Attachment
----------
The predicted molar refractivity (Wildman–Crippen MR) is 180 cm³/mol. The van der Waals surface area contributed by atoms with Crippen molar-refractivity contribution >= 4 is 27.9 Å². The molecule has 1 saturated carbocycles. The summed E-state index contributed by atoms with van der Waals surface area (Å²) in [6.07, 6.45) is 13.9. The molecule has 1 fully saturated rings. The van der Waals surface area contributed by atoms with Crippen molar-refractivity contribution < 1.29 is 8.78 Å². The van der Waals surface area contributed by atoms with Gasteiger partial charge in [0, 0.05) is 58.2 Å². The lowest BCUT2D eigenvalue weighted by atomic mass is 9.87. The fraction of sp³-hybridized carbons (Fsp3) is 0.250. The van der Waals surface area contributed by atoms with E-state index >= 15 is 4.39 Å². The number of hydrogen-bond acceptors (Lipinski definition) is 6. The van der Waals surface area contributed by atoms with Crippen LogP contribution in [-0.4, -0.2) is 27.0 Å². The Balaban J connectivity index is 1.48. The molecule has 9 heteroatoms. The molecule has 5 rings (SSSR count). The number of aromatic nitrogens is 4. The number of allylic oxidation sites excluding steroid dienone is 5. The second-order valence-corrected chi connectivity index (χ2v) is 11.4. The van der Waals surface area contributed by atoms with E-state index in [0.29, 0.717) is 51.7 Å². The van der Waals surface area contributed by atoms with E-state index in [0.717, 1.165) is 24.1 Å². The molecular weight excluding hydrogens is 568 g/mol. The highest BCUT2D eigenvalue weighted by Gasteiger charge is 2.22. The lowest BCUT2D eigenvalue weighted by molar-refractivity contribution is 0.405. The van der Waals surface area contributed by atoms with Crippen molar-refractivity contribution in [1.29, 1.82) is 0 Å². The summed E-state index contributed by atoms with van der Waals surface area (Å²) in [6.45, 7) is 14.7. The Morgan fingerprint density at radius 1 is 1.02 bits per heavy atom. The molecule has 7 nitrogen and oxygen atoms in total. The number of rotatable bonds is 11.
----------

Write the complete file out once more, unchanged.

The predicted molar refractivity (Wildman–Crippen MR) is 180 cm³/mol. The van der Waals surface area contributed by atoms with Crippen molar-refractivity contribution >= 4 is 27.9 Å². The molecule has 1 saturated carbocycles. The summed E-state index contributed by atoms with van der Waals surface area (Å²) in [6.07, 6.45) is 13.9. The molecule has 1 fully saturated rings. The van der Waals surface area contributed by atoms with Crippen molar-refractivity contribution < 1.29 is 8.78 Å². The van der Waals surface area contributed by atoms with Gasteiger partial charge in [0, 0.05) is 58.2 Å². The lowest BCUT2D eigenvalue weighted by atomic mass is 9.87. The fraction of sp³-hybridized carbons (Fsp3) is 0.250. The van der Waals surface area contributed by atoms with E-state index >= 15 is 4.39 Å². The number of hydrogen-bond acceptors (Lipinski definition) is 6. The van der Waals surface area contributed by atoms with Crippen LogP contribution in [-0.4, -0.2) is 27.0 Å². The Balaban J connectivity index is 1.48. The molecule has 9 heteroatoms. The molecule has 5 rings (SSSR count). The number of aromatic nitrogens is 4. The number of allylic oxidation sites excluding steroid dienone is 5. The second-order valence-corrected chi connectivity index (χ2v) is 11.4. The van der Waals surface area contributed by atoms with E-state index in [0.29, 0.717) is 51.7 Å². The van der Waals surface area contributed by atoms with E-state index in [0.717, 1.165) is 24.1 Å². The molecular weight excluding hydrogens is 568 g/mol. The highest BCUT2D eigenvalue weighted by Gasteiger charge is 2.22. The lowest BCUT2D eigenvalue weighted by molar-refractivity contribution is 0.405. The van der Waals surface area contributed by atoms with Crippen molar-refractivity contribution in [1.29, 1.82) is 0 Å². The summed E-state index contributed by atoms with van der Waals surface area (Å²) in [6.45, 7) is 14.7. The Morgan fingerprint density at radius 1 is 1.02 bits per heavy atom. The molecule has 7 nitrogen and oxygen atoms in total. The number of rotatable bonds is 11.